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The East Downtown neighborhood in Houston is booming.

Microbreweries are pouring into the area, stretches of new townhouses are taking the place of vacant homes, and abandoned warehouses are being transformed into office spaces.

The slow transition from a blighted, post-industrial corner of Texas’ largest city into an artsy, hip destination district began about five years ago. That was before the BBVA Compass Stadium was built in the neighborhood, said Anton Sinkewich, executive director of the East Downtown Management District.

Sinkewich said once the stadium was opened and the Houston Dynamo professional soccer team began playing there — drawing nearly 20,000 fans for games — the neighborhood started booming.

“Not that it brought more with it, but it brought the entire region’s attention onto the area,” he said.

That’s the same premise Bill Weyland has for building a new soccer stadium in west Louisville.

Weyland, a Louisville developer known for revamping downtown fixtures such as the Louisville Slugger Museum and Factory, the Henry Clay and Whiskey Row Lofts, said city leaders should consider locating a new pro soccer stadium west of Ninth Street.

“I think it’s very critical for us to have a magnet in the West End,” Weyland said. “We have to create reasons for a much more dynamic attraction that draws people to the west.”

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Weyland points to Houston as an example of how a stadium can help boost a struggling area — particularly one where there is already a focus on revitalization.

“It is critical that we use our potential magnets to leverage economic development,” he said.

Louisville Mayor Greg Fischer earlier this week pledged to begin studying the feasibility of building a new soccer stadium in the city. Louisville City FC currently plays home games on the baseball diamond at Louisville Slugger Field.

But the soccer team’s partnership with the Louisville Bats baseball team has been tense at times. And Wayne Estopinal, the soccer team’s general manager, has repeatedly said it will need its own stadium as interest in the franchise grows. In addition, the United Soccer League requires teams to have their own stadiums, and Louisville City FC would need one by 2020 to continue to be a part of the league.

Estopinal has said playing games at Slugger Field costs too much to be viable moving forward. And if the city is serious about one day being home to a Major League Soccer team, a standalone stadium is a necessity, he said.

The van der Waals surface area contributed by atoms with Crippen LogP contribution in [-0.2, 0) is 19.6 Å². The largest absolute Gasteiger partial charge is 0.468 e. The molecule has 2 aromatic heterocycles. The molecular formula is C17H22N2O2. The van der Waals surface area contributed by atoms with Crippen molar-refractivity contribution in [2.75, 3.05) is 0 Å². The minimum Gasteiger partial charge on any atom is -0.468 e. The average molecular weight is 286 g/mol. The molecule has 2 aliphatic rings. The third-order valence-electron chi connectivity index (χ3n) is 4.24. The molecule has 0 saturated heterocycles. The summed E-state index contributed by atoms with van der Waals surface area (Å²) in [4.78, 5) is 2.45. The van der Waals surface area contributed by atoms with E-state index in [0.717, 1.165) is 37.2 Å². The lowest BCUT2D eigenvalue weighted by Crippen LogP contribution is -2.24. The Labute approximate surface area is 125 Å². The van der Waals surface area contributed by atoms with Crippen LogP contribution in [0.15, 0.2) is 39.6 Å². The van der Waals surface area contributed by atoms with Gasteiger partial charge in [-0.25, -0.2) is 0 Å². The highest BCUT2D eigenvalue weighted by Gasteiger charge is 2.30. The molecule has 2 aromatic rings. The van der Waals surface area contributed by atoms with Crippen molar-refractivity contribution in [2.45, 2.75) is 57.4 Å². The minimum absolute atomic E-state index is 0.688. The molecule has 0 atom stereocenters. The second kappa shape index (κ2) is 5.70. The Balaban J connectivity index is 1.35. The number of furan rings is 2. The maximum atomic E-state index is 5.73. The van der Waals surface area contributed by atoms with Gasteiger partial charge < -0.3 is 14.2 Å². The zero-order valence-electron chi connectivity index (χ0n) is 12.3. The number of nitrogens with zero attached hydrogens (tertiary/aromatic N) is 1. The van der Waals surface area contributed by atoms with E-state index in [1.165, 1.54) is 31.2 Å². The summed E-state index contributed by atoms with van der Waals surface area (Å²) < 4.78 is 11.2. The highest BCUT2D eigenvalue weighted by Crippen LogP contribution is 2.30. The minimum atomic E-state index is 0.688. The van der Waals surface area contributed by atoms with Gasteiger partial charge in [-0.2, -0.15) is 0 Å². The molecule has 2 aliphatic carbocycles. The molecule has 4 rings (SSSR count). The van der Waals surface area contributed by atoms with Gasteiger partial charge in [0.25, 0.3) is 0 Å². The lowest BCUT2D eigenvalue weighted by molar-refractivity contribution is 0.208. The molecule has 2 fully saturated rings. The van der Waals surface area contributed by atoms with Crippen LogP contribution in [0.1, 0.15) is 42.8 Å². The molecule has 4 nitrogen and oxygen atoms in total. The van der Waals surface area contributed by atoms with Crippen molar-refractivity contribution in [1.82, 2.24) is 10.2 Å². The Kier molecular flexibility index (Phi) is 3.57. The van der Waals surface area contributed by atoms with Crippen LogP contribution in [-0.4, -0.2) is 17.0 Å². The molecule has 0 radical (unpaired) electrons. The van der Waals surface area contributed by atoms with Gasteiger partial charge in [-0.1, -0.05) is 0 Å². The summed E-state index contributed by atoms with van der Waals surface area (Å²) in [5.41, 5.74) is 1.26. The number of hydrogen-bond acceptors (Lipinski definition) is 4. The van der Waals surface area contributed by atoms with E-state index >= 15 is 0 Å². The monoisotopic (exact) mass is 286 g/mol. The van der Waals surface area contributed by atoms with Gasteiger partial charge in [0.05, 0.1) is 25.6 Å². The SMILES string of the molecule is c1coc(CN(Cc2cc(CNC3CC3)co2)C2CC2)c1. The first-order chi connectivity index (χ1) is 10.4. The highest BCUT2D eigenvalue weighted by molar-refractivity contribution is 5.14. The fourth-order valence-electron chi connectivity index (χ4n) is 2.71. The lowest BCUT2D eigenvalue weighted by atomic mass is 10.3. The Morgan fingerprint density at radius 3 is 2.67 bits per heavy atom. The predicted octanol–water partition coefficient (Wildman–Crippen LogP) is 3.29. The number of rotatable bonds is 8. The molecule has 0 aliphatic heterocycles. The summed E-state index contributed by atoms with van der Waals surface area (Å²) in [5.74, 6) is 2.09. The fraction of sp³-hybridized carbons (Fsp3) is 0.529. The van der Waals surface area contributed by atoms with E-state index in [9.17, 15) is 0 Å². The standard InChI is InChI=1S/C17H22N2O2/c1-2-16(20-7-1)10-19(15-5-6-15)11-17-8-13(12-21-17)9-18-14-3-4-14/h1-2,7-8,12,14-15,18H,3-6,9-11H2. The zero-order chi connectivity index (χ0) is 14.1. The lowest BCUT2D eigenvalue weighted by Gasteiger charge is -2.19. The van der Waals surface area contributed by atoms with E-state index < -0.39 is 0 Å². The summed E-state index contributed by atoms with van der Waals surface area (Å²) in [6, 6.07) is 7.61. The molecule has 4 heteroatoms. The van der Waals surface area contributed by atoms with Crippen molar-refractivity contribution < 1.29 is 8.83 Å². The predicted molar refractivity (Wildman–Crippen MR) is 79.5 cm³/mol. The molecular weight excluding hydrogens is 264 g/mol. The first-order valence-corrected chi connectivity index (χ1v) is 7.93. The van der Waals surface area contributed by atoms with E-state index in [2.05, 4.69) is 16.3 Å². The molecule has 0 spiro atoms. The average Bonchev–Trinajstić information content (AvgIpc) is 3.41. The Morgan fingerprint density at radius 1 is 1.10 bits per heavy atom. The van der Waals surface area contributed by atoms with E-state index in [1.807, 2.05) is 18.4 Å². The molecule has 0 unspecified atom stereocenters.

Speculation has swirled over where a venue could be built. The Fischer administration hasn’t leaked any details. Estopinal has said there are a number of feasible sites, but he, too, has declined to provide any further information. And Weyland also declined to get specific about where exactly a stadium should go.

Steve Poe, a board member of One West, a group aiming to fuel revitalization of western Louisville neighborhoods, agreed that a soccer stadium could have a positive impact on areas west of downtown. He stressed, however, that it’s imperative the development fits within the existing environment. The details, he said, can make or break an idea.

Plopping a 10,000- to 20,000-seat stadium in the middle of Russell or Shawnee may seem like a noble idea. But if you try to force a historically residential area to alter its identity — to handle a rage of traffic on game nights, for example — or if you displace longtime residents to make room for a parking lot, the results can be dire, Poe said.

“In general, I think it’s something that’s certainly worth studying, and I think it can have a positive impact on west Louisville, if it’s located in the right area and designed to fit into its environment,” he said.

Still, there is one answer to resolve what Poe calls “decades of neglect” in west Louisville. A stadium alone won’t bring swaths of residents out of poverty.

A recent report from American Public Media’s Marketplace showed the benefits of a sports arena are largely a product of the development’s details. Arenas alone don’t equal jobs and new businesses, Andrew Zimbalist, a economics professor at Smith College, told Marketplace.

Mark Rosentraub, sports management professor at the University of Michigan, has said arenas or stadiums must be part of a larger redevelopment plan if they want to bring money into a city. And British author Alex Flynn has noted that an English Premier League soccer team provides nearly the same economic impact as a supermarket.

Janet Kelly, executive director of the Urban Studies Institute at the University of Louisville, said those analyses are on target.

“Evidence suggests that the economic development impact of a stadium is practically nil,” Kelly said.

Beyond a spark of increased retail activity within a few blocks of the venue, and a few handfuls of jobs inside, the economic impact of a stadium alone is “a wash,” she said.

“It’s only when people from outside the region come into the region to attend the games that a multiplier effect is created,” she said.

Sankewich, in Houston, said the traffic that comes into the neighborhood has been good for visibility. And that visibility can turn into ideas, which can turn into investments.

The traffic alone, though, isn’t enough to sustain the businesses year-round, he said.

“The amount of events that take place at a stadium is not enough on its own to support a bar or restaurant,” he said. “There needs to be some neighborhood traffic that preexists or comes along with it.”

Jacob Ryan is a reporter for the Kentucky Center for Investigative Reporting.